For Mr. Biscuits, it’s the thrill of the hunt...digging for discounts wherever they may be. Sure, you could order from Amazon or spend your hard-earned kibbles on something already used, but what’s the fun in that? So if you’re a movie collector on a tight budget, let Mr. Biscuits’ show you some of his latest Blu-ray bargains.
In this edition, he pays a few visits to that bastion of quick convenience, 7-Eleven.
Steven Soderbergh’s timely and disturbing thriller about a lethal pandemic that threatens to spread around the globe. With an all-star cast and various subplots, it plays like a classic disaster movie, only smarter, which is also what makes it scary as hell. As an added bonus, we get the vicarious pleasure of seeing Gwyneth Paltrow’s scalp pulled over her face (serves her right for naming her fucking kid Apple). I found this little gem at 7-Eleven for $4.99 while grabbing a Big Gulp.
Airport wasn’t the first disaster movie, but sure as hell made the genre popular throughout the ‘70s. Yeah, it plays more like a soap opera than an action movie, but if not for Airport’s runaway success, it’s possible we wouldn’t have gotten real disaster epics like The Poseidon Adventure and The Towering Inferno. In that context, the film has a certain amount of historical importance, and at $4.99, is cheaper than what Amazon’s currently asking for it.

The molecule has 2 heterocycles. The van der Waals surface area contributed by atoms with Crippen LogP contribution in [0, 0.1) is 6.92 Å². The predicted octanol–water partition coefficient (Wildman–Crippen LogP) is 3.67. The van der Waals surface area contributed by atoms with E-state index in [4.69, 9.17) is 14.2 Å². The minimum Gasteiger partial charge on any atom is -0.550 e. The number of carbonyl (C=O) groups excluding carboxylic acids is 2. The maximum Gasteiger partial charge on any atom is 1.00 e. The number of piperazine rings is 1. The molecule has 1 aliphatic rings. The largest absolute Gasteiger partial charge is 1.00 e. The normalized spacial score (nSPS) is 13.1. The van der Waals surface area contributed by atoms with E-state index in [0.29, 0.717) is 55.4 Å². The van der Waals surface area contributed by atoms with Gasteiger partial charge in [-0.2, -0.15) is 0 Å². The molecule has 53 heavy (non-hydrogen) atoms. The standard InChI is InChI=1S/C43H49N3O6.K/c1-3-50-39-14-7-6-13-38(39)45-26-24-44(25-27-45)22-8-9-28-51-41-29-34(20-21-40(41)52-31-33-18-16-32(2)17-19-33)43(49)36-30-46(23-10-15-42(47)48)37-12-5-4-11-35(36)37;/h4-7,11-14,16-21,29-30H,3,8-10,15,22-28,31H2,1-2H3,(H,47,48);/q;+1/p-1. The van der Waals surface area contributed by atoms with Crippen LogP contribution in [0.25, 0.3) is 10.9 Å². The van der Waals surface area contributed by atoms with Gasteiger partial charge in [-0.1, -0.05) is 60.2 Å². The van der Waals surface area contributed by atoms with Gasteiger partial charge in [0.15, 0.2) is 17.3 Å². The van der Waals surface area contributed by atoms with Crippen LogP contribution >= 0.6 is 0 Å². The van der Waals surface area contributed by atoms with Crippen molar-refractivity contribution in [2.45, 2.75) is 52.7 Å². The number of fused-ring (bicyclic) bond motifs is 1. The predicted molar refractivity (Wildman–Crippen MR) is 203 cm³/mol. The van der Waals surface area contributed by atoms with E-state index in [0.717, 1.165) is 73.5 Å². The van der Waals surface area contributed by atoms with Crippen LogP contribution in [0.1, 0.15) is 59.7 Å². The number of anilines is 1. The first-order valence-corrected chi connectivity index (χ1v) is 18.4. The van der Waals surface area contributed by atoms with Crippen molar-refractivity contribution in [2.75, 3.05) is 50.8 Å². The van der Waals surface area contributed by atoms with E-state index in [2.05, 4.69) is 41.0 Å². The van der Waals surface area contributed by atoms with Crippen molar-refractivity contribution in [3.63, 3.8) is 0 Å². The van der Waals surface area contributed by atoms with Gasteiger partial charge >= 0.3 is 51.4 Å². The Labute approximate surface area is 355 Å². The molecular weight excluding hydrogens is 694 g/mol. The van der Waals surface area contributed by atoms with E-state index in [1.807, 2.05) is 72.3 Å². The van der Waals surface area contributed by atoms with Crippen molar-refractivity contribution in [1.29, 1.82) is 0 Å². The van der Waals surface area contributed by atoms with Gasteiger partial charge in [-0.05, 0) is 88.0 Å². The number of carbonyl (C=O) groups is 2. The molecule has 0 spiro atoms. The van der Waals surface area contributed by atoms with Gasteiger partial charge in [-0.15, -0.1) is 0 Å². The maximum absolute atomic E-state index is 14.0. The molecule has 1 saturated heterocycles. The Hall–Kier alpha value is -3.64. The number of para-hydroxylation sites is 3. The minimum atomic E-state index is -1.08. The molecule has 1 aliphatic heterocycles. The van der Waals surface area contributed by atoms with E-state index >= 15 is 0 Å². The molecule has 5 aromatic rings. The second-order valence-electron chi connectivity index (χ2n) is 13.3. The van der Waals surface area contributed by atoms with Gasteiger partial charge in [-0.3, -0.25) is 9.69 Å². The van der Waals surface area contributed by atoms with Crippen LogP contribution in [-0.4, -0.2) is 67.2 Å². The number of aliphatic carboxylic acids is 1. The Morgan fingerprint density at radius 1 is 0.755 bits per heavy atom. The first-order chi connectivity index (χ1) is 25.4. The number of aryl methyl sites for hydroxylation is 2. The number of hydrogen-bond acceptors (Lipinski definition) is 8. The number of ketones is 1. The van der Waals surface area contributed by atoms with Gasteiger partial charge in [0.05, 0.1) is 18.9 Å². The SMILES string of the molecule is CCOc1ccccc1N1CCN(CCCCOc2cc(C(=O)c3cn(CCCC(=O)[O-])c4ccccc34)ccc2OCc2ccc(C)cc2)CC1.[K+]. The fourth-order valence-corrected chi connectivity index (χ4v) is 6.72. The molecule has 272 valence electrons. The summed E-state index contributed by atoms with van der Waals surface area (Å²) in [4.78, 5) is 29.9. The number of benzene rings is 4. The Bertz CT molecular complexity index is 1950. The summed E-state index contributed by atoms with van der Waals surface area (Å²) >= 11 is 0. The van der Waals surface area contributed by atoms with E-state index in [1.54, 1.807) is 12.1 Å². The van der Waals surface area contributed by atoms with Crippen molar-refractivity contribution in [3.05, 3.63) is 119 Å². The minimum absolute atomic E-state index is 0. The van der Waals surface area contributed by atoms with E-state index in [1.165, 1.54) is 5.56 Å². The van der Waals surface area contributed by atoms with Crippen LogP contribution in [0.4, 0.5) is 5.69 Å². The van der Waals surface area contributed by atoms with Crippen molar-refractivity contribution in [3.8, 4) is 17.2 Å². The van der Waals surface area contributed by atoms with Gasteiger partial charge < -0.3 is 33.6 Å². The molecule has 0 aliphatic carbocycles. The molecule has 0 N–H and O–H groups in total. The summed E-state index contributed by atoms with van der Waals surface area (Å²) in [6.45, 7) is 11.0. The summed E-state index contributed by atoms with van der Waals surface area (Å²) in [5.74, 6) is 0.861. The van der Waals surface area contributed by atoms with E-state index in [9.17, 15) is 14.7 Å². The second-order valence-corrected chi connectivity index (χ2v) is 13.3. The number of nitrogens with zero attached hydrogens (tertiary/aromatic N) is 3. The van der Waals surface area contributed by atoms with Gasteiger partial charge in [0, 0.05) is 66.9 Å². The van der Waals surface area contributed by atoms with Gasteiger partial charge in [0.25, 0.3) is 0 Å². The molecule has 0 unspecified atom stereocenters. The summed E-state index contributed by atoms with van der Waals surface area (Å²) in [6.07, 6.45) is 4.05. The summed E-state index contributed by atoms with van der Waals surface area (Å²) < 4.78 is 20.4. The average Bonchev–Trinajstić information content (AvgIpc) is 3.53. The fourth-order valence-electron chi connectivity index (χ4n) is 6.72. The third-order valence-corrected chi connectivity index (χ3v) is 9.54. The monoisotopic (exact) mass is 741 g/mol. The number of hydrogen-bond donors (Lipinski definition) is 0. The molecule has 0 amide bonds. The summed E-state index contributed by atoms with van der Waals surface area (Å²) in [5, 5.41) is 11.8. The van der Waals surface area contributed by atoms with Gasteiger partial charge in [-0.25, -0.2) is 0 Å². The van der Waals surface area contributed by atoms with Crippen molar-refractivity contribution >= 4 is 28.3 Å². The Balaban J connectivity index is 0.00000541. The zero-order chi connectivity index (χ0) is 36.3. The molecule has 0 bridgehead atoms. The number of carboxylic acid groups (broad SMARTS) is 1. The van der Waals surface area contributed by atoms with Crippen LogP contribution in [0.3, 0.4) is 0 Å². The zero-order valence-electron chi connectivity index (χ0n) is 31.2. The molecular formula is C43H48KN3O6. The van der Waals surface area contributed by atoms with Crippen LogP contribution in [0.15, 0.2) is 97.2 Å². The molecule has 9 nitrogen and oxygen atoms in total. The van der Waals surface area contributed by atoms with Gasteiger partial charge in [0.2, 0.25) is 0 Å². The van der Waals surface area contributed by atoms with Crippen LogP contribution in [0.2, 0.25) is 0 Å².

I wonder what Hollywood legends Stanley Kubrick and Kirk Douglas would think if they knew one of the most critically-lauded classics in their filmographies would someday end-up on a convenience store shelf right above the toilet paper and pine tree air fresheners. This one was a bit more expensive – a whopping five bucks. But hey, for that extra penny, I got the loaded 50th Anniversary Edition!
HANG ‘EM HIGH (1968)
Here’s a fistful of Clint Eastwood for the price of a chili cheese dog and a Double Gulp. Hang ‘Em High isn’t in the same league as the Dollar’s Trilogy, of course, but it’s one of Eastwood’s more enjoyable American westerns of the era and a satisfying tale of revenge. It’s sort-of plays like a TV movie, but has a hell of a supporting cast that includes Bruce Dern, Dennis Hopper, Ben Johnson and the Skipper himself, Alan Hale Jr.
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